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Five capability areas integration point technologies should provide

Modern technologies are now embracing the fact that an integration point, aka an API, needs to be managed inside and outside the firewall.

The boundaries of the enterprise are increasingly more gray than black or white. The wide availability of Software as a Service technologies, the ever-increasing need for information sharing with other entities, and the more access to information by and from mobile devices, are causing companies to formalize the integration point it makes available to parties outside its firewall. Such an integration point is referred to as an application program interface (API), and the technical capabilities associated with making these APIs available are now referred to as API management technologies. This is the first in a four-part series on the capabilities and selection process of API management technology.

The API management space has largely been an outgrowth of the SOA governance space, with the majority of vendors having previously provided technologies closely tied to the peak of the SOA hype in the mid-2000s. These technologies were focused on internal integration and interactions within the firewall.

SOA and API management

There is an inherent connection between the internally-facing world of SOA, and the now external-facing world of APIs.

As the hype around SOA died down, it was replaced by hype around cloud technologies, with Amazon's offerings being the poster children. While it was Amazon's public exposure of these APIs that gained notoriety, Amazon is a perfect example of the connection between SOA and API management. A Google engineer who worked for Amazon famously posted an internal mandate from Amazon's CEO, Jeff Bezos, which stated all teams must expose data and functionality through service interfaces, and those service interfaces, without exception, must be designed from the ground up to be externalized.

There is an inherent connection between the internally facing world of SOA, and the now externally facing world of APIs. While Amazon's mandate may have made the public APIs and internal APIs equivalent, for most companies, the suite of interfaces exposed publicly will be a subset of the interfaces exposed internally, as shown below.

The technologies have now embraced the need to not just create an integration point and manage it inside the firewall, but to also allow them to be exposed and managed outside of the firewall.

Integration point must-have capabilities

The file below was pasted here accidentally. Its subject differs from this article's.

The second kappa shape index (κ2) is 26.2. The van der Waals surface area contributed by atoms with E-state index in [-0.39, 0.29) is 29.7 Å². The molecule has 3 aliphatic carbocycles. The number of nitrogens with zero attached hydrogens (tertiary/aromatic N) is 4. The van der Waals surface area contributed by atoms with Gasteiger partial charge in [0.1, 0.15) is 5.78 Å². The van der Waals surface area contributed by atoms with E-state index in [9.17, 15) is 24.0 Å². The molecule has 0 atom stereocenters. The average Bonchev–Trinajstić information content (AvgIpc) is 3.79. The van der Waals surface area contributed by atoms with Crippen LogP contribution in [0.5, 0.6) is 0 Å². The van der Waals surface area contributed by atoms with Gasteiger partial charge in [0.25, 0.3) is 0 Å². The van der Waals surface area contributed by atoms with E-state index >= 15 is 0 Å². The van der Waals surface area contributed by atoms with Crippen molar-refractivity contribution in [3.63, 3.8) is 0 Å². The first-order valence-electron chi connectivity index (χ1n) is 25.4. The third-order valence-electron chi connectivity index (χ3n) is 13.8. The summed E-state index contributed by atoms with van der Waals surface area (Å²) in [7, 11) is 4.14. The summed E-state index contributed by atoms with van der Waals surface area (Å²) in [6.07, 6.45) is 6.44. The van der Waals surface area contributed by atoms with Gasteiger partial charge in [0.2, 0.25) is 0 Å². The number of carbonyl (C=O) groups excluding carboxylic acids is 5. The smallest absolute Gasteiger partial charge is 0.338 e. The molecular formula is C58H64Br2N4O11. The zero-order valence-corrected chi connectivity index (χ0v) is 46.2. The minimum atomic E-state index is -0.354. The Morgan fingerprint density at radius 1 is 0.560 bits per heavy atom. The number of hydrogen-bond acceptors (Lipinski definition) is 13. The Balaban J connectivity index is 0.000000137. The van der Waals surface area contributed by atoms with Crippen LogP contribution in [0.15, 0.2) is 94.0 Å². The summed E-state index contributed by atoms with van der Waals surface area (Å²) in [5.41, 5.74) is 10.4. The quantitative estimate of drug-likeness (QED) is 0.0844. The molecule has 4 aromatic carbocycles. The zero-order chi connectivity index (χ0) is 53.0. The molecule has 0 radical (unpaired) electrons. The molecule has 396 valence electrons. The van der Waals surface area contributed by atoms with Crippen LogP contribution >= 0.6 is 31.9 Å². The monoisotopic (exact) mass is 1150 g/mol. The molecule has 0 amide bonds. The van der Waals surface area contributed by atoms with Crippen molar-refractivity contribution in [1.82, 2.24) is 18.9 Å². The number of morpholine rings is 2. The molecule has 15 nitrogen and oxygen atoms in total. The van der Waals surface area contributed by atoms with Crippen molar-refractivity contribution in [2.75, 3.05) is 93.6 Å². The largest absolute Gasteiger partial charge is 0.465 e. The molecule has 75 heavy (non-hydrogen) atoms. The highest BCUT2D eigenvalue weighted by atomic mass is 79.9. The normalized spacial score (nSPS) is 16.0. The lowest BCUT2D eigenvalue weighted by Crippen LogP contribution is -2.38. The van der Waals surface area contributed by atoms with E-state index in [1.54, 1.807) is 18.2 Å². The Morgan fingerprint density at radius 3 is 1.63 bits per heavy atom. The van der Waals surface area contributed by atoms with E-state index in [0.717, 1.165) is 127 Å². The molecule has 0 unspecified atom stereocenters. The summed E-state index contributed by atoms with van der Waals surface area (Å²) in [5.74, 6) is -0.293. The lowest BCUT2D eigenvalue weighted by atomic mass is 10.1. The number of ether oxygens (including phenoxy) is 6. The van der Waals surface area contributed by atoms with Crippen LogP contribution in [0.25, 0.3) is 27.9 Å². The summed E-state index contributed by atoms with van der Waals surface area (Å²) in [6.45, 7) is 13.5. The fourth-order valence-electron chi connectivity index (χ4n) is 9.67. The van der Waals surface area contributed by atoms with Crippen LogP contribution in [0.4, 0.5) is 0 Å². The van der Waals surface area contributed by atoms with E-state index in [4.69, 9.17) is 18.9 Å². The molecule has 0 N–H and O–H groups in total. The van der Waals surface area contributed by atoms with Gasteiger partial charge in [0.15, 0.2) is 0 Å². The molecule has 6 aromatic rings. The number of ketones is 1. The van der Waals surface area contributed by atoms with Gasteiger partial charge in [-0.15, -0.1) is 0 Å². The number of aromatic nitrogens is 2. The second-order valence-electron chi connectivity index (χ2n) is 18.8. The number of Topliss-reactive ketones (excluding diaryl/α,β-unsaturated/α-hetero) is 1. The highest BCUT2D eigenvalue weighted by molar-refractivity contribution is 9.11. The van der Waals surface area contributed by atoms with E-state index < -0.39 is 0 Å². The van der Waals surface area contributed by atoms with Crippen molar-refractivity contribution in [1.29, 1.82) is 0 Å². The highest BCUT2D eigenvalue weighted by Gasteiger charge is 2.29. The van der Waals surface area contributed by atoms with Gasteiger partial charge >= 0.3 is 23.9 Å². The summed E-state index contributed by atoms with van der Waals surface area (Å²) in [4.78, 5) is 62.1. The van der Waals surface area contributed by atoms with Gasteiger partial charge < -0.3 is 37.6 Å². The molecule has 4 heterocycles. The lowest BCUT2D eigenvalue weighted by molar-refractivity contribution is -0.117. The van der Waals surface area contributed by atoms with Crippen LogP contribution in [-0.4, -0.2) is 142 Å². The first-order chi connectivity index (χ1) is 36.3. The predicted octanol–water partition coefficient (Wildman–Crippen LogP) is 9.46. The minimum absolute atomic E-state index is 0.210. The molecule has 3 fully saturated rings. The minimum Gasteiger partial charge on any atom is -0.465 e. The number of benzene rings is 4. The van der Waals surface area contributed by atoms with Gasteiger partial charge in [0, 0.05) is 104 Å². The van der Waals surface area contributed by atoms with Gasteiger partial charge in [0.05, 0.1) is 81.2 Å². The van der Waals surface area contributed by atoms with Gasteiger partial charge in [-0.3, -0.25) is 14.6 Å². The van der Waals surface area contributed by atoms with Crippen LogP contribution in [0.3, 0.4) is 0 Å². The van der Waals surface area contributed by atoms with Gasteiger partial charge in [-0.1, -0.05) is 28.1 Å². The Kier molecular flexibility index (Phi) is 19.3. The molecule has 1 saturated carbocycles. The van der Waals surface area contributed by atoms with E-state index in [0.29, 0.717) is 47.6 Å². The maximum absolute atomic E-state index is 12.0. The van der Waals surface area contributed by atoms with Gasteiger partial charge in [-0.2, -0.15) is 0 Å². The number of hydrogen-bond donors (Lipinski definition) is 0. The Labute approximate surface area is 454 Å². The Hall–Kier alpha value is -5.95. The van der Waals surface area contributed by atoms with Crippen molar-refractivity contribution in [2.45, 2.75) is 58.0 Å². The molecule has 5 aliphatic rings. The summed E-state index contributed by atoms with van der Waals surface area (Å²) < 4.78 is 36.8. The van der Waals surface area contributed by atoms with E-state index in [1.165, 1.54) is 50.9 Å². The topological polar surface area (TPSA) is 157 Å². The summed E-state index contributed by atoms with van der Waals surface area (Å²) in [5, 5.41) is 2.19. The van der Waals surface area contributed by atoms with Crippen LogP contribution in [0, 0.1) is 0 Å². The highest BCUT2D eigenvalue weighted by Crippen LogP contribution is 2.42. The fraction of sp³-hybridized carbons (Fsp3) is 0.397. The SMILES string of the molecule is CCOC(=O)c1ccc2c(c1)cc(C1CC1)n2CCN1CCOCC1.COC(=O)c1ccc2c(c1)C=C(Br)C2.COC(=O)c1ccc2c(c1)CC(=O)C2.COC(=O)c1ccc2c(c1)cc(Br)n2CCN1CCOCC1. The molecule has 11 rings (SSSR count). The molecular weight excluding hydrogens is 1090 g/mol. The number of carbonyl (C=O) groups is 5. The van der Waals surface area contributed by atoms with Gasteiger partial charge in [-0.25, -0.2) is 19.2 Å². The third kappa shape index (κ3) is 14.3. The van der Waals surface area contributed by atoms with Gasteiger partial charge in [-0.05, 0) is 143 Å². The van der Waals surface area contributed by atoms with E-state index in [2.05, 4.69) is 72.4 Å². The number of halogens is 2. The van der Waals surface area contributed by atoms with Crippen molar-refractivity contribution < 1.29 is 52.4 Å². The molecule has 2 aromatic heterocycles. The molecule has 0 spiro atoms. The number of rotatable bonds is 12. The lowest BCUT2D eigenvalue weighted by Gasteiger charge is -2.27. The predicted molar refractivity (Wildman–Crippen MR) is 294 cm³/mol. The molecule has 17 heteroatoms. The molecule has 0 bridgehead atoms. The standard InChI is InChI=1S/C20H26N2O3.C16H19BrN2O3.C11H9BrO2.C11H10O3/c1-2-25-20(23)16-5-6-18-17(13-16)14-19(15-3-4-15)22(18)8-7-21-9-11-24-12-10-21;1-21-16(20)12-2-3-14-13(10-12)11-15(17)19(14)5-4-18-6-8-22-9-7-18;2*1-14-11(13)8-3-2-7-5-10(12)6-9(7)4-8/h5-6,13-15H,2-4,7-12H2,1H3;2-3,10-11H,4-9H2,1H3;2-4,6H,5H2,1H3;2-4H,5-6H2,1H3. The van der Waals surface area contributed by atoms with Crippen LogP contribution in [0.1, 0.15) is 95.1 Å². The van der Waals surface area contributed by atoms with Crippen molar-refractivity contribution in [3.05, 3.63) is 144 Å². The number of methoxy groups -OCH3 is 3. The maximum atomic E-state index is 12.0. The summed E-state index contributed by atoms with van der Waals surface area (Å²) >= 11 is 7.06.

There are five major capability areas API management technologies should provide:

  • API portal/consumer engagement
  • Service lifecycle management
  • Integration/service exposure
  • Policy enforcement
  • Instrumentation, analytics and reporting

API portal/consumer engagement capabilities allow services and APIs to be discovered by potential consumers and then allow management of the interactions required for those consumers to utilize them.

Service lifecycle management is the other side of the equation. The strategy focuses on documentation and processes associated with building a service and exposing it to potential consumers. Changes then need to be tracked and managed throughout the lifecycle of the service and its APIs.

Integration/service exposure addresses the development aspects of API management, as there are still plenty of enterprises that are leveraging technologies that lack the ability to expose APIs suitable for general consumption.

Policy enforcement moves away from the interactions of the people involved and towards systems. The most common capability area within this space is security. With public exposure, however, active policy enforcement for traffic is increasingly important, since a provider doesn't have control over what consuming systems do outside the corporate firewall.

Finally, instrumentation, analytics and reporting collect various metrics from processes and the run-time interactions, allow analysis of that information, as well as the generation of reports suitable for all the parties involved. With the exposure of APIs publicly, services and their interfaces can't be thought of as just another component of an application. They are products and can be monetized. As such, APIs must be managed like a product.

More on API management

API testing critical for enterprise success

How to properly build an API

APIs advance thanks to cloud, mobile apps

The API portal is the domain of sales and account management and the interface to the customer. Service lifecycle management is the domain of the product manager, ensuring feedback from the sales channel gets back into the product pipeline, and the product meets all quality standards of the company.

Integration and service exposure is focused on optimizing production costs. Policy enforcement ensures the product is used appropriately by customers, since products are shared by all. Finally, instrumentation, analytics and reporting provide the data necessary to drive the evolutionary decision making that occur.

These five areas represent the breadth of the capabilities of API management technologies, which should factor into business decisions. The relative weight of each will depend on the particular situation.

About the author:
Todd Biske is an enterprise architect with a Fortune 50 company in the St. Louis metro area. He has had architecture experience in many different verticals, including healthcare, financial services, publishing and manufacturing over the course of his 20-year career.

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Which integration point capability is currently the main focus at your organization?